A new test for diagnosing tuberculosis has been developed and could revolutionize the global effort to treat and eliminate the disease, scientists and health experts have noted.
The test, which was developed through a program funded by the Bill & Melinda Gates Foundation and the U.S. government, can reportedly diagnose tuberculosis and determine if it is drug-resistant in less than two hours, The Associated Press reports. The test has a “very high accuracy” level, scientists have noted.
“You can tell the patient before they leave the office if they have TB and if it’s drug-resistant. It’s transformational,” Dr. Peter Small, head of the tuberculosis program at the Bill & Melinda Gates Foundation, said as quoted by AP.
The World Health Organization is set to meet with experts in the next few days to review the test results and plan the way forward, according to one of its tuberculosis experts.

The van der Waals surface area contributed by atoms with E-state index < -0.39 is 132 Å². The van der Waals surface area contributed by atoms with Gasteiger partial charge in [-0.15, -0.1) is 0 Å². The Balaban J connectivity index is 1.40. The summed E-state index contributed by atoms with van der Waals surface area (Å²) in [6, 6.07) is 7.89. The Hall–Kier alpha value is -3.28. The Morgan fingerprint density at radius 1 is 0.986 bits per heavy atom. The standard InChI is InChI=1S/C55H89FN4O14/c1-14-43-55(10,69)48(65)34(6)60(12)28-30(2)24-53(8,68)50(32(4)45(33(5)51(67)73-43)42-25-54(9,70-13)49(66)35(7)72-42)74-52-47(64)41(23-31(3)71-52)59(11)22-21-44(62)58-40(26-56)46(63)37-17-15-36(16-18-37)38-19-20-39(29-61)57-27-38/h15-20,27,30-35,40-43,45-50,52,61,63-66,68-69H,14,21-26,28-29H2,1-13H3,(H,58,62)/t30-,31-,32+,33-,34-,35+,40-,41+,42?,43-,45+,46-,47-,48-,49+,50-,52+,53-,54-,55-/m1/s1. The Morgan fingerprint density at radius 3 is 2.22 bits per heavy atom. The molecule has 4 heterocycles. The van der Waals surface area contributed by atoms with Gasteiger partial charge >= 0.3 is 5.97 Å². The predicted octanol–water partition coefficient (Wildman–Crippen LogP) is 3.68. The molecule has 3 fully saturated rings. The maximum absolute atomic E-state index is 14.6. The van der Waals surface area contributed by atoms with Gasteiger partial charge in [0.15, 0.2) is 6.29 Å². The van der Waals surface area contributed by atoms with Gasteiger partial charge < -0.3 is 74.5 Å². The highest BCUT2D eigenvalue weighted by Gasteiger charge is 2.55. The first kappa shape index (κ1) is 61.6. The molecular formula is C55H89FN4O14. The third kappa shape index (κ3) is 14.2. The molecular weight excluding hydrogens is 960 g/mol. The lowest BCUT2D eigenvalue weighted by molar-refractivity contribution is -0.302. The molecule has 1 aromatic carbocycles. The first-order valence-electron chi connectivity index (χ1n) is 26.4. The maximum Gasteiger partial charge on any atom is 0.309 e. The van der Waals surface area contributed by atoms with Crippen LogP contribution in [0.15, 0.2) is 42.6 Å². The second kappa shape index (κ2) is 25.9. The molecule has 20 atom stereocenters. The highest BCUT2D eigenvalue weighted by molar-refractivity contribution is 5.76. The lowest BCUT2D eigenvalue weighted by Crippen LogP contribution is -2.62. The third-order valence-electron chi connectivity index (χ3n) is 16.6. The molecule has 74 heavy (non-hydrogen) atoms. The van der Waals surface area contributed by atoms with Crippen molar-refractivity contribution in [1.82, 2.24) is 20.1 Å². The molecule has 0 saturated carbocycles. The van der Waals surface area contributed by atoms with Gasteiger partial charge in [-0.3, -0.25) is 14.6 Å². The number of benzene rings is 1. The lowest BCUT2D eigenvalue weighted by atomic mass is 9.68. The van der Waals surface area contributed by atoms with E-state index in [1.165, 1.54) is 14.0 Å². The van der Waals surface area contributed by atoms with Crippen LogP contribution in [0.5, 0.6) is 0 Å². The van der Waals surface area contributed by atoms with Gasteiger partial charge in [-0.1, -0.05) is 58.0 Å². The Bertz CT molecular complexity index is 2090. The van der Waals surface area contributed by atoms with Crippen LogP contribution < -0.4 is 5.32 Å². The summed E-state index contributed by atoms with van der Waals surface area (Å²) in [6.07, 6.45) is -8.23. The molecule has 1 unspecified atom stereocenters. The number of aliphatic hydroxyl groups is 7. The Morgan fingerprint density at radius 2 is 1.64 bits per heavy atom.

The new test is expected to replace the century-old diagnostic process that clinics and hospitals all over the world still use and which the director of the U.S. National Institute of Allergy and Infectious Diseases describe as “antiquated.”
Aside from the U.S. government and the Bill & Melinda Gates Foundation, the development of the test was supported by Cepheid, a California-based diagnostic firm, the University of Medicine and Dentistry in New Jersey and the Swiss-based Foundation for Innovative New Diagnostics.